There is a still more profound reality expressed in these events and mysteries which is uncovered only to those with a lively faith in Jesus as the Son sent by God the Father to reconcile us to himself. This meaning is love. But it is a love that assumes surprising form in the passion of the Lord. In fact, it is the Paschal mystery of Jesus which, for the first time, reveals the full dimensions of love. His suffering and death make evident the paradox that true love expresses itself most purely in self-giving rather than in seeking self-fulfillment. And the further paradox that it is precisely through such denial of one's own satisfaction that love assures the one fulfillment that alone answers to the human condition fully, namely, the glorification of the whole person, body and soul. St. Bernard in another sermon states the general outline of this truth explicitly: "He suffered all these things for us who was filled with such charity for us.... Not yet though will our souls find all that gives delight until resurrection follows rest, until the Sabbath follows the Passover (In Dominica Palamarum Sermo III,.5 PL 183: 262)."
During this week we shall be living with a particular consciousness of the events that brought about our reconciliation with God through his beloved Son, Jesus. His sufferings and death represent the way in which he won us for himself and for his Father. His triumphant rising from the dead that follows immediately from his passion is present throughout this week in the background, for it is the living, glorified Christ whose mysteries we live through. The Catechism of the Catholic Church (CCC) asserts these truths and sums them up in a paragraph taken from St. John Eudes. His words bear repeating here as we stand at the beginning of this Holy Week.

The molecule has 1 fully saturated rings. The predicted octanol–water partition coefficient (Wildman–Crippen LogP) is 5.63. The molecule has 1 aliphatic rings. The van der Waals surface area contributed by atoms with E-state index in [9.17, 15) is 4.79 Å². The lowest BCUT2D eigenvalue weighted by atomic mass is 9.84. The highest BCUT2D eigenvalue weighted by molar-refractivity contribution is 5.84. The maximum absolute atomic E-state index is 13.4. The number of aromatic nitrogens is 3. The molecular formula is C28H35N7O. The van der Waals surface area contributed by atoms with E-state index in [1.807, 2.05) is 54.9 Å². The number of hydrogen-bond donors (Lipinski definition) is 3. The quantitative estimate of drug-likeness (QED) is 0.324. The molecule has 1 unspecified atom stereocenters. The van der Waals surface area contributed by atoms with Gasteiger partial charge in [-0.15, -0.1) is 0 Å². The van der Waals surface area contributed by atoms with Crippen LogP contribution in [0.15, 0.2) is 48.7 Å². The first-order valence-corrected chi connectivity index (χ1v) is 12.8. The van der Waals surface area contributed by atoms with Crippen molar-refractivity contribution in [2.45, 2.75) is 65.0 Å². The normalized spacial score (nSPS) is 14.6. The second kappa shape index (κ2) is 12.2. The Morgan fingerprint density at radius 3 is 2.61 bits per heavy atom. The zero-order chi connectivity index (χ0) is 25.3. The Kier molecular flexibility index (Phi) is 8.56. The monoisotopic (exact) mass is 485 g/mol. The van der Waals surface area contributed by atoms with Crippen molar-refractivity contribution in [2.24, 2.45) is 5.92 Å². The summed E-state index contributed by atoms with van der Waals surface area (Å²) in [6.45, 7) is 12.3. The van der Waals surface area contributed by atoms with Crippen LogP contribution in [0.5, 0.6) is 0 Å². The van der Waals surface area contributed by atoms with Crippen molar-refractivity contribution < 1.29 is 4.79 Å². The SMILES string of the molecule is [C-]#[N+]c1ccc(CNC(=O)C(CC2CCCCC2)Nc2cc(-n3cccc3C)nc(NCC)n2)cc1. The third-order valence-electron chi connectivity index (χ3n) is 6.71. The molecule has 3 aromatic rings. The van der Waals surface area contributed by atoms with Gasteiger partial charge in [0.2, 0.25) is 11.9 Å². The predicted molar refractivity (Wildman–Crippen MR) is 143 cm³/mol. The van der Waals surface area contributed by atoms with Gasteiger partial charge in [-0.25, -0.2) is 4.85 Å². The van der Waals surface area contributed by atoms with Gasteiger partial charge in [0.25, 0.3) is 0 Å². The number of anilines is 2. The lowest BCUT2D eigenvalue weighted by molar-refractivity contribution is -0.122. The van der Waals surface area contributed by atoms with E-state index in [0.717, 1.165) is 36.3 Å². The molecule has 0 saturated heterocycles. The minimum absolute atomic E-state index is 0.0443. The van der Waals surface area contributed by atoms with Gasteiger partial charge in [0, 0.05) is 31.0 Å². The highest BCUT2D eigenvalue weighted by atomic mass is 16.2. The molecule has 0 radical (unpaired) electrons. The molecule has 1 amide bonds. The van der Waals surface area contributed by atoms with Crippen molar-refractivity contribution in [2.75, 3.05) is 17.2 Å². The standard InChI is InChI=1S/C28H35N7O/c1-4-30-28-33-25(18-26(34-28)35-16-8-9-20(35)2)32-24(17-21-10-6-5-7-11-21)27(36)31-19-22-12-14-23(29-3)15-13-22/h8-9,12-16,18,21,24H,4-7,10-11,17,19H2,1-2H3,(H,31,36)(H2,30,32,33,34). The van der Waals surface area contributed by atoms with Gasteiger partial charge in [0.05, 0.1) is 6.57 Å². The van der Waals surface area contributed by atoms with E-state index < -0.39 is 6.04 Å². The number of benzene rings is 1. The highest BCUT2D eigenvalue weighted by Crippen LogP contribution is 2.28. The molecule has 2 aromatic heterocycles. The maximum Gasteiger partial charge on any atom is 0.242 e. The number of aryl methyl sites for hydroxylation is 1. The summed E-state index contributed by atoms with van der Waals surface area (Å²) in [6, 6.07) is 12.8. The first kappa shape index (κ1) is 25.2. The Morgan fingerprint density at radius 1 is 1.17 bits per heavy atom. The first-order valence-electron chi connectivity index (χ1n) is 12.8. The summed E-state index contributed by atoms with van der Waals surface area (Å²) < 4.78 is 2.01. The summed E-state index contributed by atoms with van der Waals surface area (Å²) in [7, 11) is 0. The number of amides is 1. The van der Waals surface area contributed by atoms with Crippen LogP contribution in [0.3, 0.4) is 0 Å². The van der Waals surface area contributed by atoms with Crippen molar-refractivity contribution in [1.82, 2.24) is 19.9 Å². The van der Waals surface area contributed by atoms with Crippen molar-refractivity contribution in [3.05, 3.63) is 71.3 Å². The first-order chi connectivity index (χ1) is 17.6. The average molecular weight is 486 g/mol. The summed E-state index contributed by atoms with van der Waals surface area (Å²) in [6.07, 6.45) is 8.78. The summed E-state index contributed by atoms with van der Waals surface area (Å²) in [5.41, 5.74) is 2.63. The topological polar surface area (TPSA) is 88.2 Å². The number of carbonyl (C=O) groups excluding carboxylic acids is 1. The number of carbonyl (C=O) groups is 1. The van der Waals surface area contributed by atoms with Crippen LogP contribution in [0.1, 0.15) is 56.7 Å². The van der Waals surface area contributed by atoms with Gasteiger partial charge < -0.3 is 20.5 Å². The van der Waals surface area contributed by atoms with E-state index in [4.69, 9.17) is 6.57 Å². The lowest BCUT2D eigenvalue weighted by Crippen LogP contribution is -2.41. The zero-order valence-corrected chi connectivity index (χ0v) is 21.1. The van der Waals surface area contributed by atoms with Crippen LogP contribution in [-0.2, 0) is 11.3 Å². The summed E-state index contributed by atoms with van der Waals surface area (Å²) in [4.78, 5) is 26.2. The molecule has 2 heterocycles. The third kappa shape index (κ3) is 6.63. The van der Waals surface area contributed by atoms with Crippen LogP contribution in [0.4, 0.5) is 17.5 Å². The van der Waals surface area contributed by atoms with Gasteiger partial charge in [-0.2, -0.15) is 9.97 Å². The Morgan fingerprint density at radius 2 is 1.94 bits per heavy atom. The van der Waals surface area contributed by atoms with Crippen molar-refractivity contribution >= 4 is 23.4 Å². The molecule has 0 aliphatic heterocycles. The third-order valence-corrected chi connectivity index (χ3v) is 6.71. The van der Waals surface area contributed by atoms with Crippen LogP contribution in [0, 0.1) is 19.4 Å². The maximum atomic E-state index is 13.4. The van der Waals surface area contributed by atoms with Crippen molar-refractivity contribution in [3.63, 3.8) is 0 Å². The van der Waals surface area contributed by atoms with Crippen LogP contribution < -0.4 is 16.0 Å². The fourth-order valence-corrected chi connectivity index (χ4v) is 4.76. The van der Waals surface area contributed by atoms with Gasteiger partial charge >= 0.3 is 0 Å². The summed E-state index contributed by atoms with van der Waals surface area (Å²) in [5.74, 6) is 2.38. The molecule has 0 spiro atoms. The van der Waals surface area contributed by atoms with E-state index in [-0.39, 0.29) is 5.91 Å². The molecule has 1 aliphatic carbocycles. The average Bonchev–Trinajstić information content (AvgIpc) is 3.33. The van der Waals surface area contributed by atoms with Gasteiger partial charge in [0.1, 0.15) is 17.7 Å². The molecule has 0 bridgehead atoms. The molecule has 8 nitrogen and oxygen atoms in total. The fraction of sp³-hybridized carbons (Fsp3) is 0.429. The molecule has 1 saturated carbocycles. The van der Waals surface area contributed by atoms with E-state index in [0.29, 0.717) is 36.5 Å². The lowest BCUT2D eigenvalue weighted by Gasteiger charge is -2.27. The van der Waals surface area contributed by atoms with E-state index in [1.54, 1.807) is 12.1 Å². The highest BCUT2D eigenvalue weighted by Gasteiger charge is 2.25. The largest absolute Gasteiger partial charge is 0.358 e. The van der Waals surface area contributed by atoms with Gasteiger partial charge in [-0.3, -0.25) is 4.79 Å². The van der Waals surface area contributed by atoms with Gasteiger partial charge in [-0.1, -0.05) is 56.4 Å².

I ask you to consider that our Lord Jesus Christ is your true head, and that you are one of his members. He belongs to you as the head belongs to its members; all that is his is yours; his spirit, his heart, his body and soul, and all his faculties. You must make use of all these as of your own, to serve, praise, love, and glorify God. You belong to him, as members belong to their head. And so he longs for you to use all that is in you, as if it were his own, for the service and glory of the Father (CCC §1698: cf. St. John Eudes, Tract. De admirabili Corde Jesu, 1.5).
This perspective lends a more personal note to Holy Week. Our own person is engaged in the happenings by which the Lord carried out the Father's plan. That plan includes our incorporation in the Kingdom as members of the mystical Body, that is to say, as persons who belong to the Lord. St. Leo the Great had already pointed out that receiving the sacraments allows us to be united with the Lord's experiences while he was on earth. He states the case in the following terms.
The Sacrament of our salvation, dearly beloved, which the creator of all things considered worth the price of his blood was fulfilled from the day of his bodily beginning to his end at the passion by the dispensation of humility . What was visible in our Savior has passed over into his mysteries. In order that faith might be more excellent and stronger, doctrine succeeded to vision. In this way the hearts of believers, illuminated by heavenly rays, might follow its authority (cf. CCC, §1115 which refers to St. Leo's text. I have included lines not found in the CCC. Cf. Sermon 74.2 PL 54: 397, 8)